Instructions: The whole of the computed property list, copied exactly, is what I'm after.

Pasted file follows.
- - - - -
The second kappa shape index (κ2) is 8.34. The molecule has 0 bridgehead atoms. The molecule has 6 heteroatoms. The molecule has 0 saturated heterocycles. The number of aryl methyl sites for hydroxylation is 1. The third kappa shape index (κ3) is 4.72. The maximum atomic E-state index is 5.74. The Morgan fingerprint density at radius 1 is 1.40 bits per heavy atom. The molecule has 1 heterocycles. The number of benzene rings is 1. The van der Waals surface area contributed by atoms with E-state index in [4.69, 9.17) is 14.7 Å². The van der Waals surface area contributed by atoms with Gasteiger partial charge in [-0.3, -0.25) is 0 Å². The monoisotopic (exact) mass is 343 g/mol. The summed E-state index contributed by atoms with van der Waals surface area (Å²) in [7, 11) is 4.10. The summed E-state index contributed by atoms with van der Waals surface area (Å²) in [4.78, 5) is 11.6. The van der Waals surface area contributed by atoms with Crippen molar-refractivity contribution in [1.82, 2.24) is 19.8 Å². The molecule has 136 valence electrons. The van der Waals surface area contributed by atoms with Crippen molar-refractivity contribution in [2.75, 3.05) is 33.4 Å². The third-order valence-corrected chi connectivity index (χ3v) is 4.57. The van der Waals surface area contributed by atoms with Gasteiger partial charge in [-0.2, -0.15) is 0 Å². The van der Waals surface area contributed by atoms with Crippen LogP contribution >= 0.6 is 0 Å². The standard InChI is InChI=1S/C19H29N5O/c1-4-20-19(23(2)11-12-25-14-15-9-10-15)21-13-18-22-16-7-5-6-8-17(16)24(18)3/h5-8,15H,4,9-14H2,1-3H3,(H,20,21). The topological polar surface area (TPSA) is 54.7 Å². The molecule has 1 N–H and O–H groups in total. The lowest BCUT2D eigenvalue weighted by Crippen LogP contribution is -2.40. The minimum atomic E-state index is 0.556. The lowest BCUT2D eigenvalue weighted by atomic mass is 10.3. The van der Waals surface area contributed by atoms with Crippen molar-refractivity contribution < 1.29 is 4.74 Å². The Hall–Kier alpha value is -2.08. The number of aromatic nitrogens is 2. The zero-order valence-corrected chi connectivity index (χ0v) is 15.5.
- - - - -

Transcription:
The second kappa shape index (κ2) is 8.34. The molecule has 0 bridgehead atoms. The molecule has 6 heteroatoms. The molecule has 0 saturated heterocycles. The number of aryl methyl sites for hydroxylation is 1. The third kappa shape index (κ3) is 4.72. The maximum atomic E-state index is 5.74. The Morgan fingerprint density at radius 1 is 1.40 bits per heavy atom. The molecule has 1 heterocycles. The number of benzene rings is 1. The van der Waals surface area contributed by atoms with E-state index in [4.69, 9.17) is 14.7 Å². The van der Waals surface area contributed by atoms with Gasteiger partial charge in [-0.3, -0.25) is 0 Å². The monoisotopic (exact) mass is 343 g/mol. The summed E-state index contributed by atoms with van der Waals surface area (Å²) in [7, 11) is 4.10. The summed E-state index contributed by atoms with van der Waals surface area (Å²) in [4.78, 5) is 11.6. The van der Waals surface area contributed by atoms with Crippen molar-refractivity contribution in [1.82, 2.24) is 19.8 Å². The molecule has 136 valence electrons. The van der Waals surface area contributed by atoms with Crippen molar-refractivity contribution in [2.75, 3.05) is 33.4 Å². The third-order valence-corrected chi connectivity index (χ3v) is 4.57. The van der Waals surface area contributed by atoms with Gasteiger partial charge in [-0.2, -0.15) is 0 Å². The van der Waals surface area contributed by atoms with Crippen LogP contribution >= 0.6 is 0 Å². The standard InChI is InChI=1S/C19H29N5O/c1-4-20-19(23(2)11-12-25-14-15-9-10-15)21-13-18-22-16-7-5-6-8-17(16)24(18)3/h5-8,15H,4,9-14H2,1-3H3,(H,20,21). The topological polar surface area (TPSA) is 54.7 Å². The molecule has 1 N–H and O–H groups in total. The lowest BCUT2D eigenvalue weighted by Crippen LogP contribution is -2.40. The minimum atomic E-state index is 0.556. The lowest BCUT2D eigenvalue weighted by atomic mass is 10.3. The van der Waals surface area contributed by atoms with Crippen molar-refractivity contribution < 1.29 is 4.74 Å². The Hall–Kier alpha value is -2.08. The number of aromatic nitrogens is 2. The zero-order valence-corrected chi connectivity index (χ0v) is 15.5.